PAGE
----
- Recent turmoil led to sharp falls in markets and rapid widening in credit spreads
- Buy-in pricing improved as a result, prompting claims buy-in pricing was at the most attractive levels ever
- On a relative basis, however, buy-ins became much more expensive compared with a solution where a scheme invests directly in credit
As governments took measures to contain the coronavirus pandemic, markets reacted sharply. In March 2020, credit spreads widened materially, as markets priced in the increased probability of corporate defaults. Demand from some investors for liquidity also had an impact on markets as they sold assets to raise cash.
Buy-in pricing is now more attractive…
Widening credit spreads will, in general, have led to cheaper pricing for insurance buy-ins; this is because insurers use credit assets to back the liabilities covered by the transaction. Our analysis suggests that the implied return over gilts from an average buy-in increased from c.20bp over gilts to c.40bp in March alone.
As credit spreads have recovered since then, buy-in pricing will have become more expensive, but our internal analysis suggests it remains attractive relative to recent history.
…but has become even less attractive than a solution where a pension scheme invests directly in credit
The move in average buy-in pricing appears modest when compared with the move in credit spreads (see Figure 1).
Buy-in pricing depends on a range of factors, including insurance regulation, market conditions and the type of liabilities being insured (e.g. deferreds or pensioners). An insurer will also take a view on the likelihood of future corporate defaults, which will affect how much capital they are required to retain under insurance regulations, and the extent to which wider credit spreads translate into lower pricing.
Pension schemes can benefit more from widening credit spreads by investing directly in credit and pursuing a de-risking strategy that still confers many of the characteristics of a buy-in.1 The effective cost of such an approach after the recent spread widening would likely have become much more attractive, and improved materially relative to the pricing of a buy-in. We believe this would be the case even after factoring in expectations of increased corporate defaults and assuming that not all the assets can be invested in credit due to collateral requirements for liability hedges.
Figure 1: Buy-in pricing has not tracked credit spreads – even allowing for an LDI collateral buffer2
Conducting a buy-in is about more than just the price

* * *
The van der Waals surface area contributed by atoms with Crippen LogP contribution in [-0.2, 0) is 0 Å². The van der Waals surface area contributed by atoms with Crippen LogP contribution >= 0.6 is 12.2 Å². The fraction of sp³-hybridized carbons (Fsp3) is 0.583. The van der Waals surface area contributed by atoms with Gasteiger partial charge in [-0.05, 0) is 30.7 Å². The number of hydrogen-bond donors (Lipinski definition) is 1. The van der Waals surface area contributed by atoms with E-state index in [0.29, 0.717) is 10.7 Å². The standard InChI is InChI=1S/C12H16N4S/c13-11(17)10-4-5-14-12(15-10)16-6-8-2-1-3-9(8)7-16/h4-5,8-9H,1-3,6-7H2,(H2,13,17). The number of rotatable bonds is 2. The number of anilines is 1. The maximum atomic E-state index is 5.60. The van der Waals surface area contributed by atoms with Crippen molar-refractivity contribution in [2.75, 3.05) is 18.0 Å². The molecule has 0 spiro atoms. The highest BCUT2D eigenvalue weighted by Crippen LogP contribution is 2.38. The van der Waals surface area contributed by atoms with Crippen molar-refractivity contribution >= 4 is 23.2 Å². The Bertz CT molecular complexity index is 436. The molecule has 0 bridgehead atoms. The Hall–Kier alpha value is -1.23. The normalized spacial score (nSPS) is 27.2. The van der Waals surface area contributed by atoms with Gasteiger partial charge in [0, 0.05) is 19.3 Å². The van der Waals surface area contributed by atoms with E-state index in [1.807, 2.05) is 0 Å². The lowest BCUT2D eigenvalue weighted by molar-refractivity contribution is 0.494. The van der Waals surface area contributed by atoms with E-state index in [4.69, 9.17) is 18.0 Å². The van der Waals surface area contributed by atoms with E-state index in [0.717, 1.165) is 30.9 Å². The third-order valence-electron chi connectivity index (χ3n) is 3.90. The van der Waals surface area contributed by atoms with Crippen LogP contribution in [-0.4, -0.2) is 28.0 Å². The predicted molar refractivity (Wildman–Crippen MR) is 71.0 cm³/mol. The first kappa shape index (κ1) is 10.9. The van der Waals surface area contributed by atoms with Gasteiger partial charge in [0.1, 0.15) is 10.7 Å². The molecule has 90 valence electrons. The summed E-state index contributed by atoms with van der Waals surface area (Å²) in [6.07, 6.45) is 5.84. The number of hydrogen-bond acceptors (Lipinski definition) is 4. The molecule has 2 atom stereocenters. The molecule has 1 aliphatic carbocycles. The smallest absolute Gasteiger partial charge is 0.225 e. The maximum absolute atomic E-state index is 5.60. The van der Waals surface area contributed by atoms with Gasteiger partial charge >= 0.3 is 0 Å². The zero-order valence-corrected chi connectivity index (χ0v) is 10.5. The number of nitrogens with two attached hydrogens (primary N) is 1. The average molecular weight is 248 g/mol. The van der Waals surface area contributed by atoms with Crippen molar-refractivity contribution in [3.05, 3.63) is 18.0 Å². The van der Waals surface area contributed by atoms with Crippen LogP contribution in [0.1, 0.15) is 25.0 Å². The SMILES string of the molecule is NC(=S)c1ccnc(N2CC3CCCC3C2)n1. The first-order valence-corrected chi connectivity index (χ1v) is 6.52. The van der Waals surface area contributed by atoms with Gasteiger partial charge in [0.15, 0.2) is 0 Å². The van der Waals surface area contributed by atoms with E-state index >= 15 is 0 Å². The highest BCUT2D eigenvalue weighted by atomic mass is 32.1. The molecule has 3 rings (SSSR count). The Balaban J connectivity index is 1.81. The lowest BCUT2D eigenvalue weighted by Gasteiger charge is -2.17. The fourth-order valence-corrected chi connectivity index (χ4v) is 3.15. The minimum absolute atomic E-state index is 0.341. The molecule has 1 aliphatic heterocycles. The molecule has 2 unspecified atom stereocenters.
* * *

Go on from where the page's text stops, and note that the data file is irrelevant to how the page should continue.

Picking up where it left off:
Even without the recent moves in credit spreads, we believe there are good reasons for pension schemes to carefully consider whether a partial buy-in is the best option.
A partial buy-in could have significant drawbacks, such as:
- extending the time it takes to achieve a full buy-out,
- increasing the target returns required from the remaining assets in a scheme's portfolio, and
- tying up assets, giving schemes less flexibility to deal with any setbacks such as COVID-19.
Price will always be a factor, but we suggest that pension schemes look beyond prices alone and assess the impact of a partial buy-in at the total-scheme level.
We have explored these points in our short paper: An objective assessment of the impact of a buy-in.
1For more information on a self-managed approach, please read our short paper on the topic.
2Source: Bloomberg. As at 31 May 2020. GBP credit represented by the Bloomberg Barclays Sterling Corporate TR Value Unhedged GBP index.
The value of investments and any income from them will fluctuate and is not guaranteed (this may be partly due to exchange rate fluctuations). Investors may not get back the full amount invested. Past performance is not a guide to future performance.
Derivatives may be used to generate returns as well as to reduce costs and/or the overall risk of the portfolio. Using derivatives can involve a higher level of risk. A small movement in the price of an underlying investment may result in a disproportionately large movement in the price of the derivative investment.
Investments in bonds are affected by interest rates and inflation trends which may affect the value of the portfolio.
The investment manager may invest in instruments which can be difficult to sell when markets are stressed.
Where leverage is used through the use of swaps and other derivative instruments, this can increase the overall volatility. Any event that adversely affects the value of an investment would be magnified if leverage is employed by the portfolio and losses would be greater than if leverage were not employed.
A credit default swap (CDS) provides a measure of protection against defaults of debt issuers but there is no assurance their use will be effective or will have the desired result.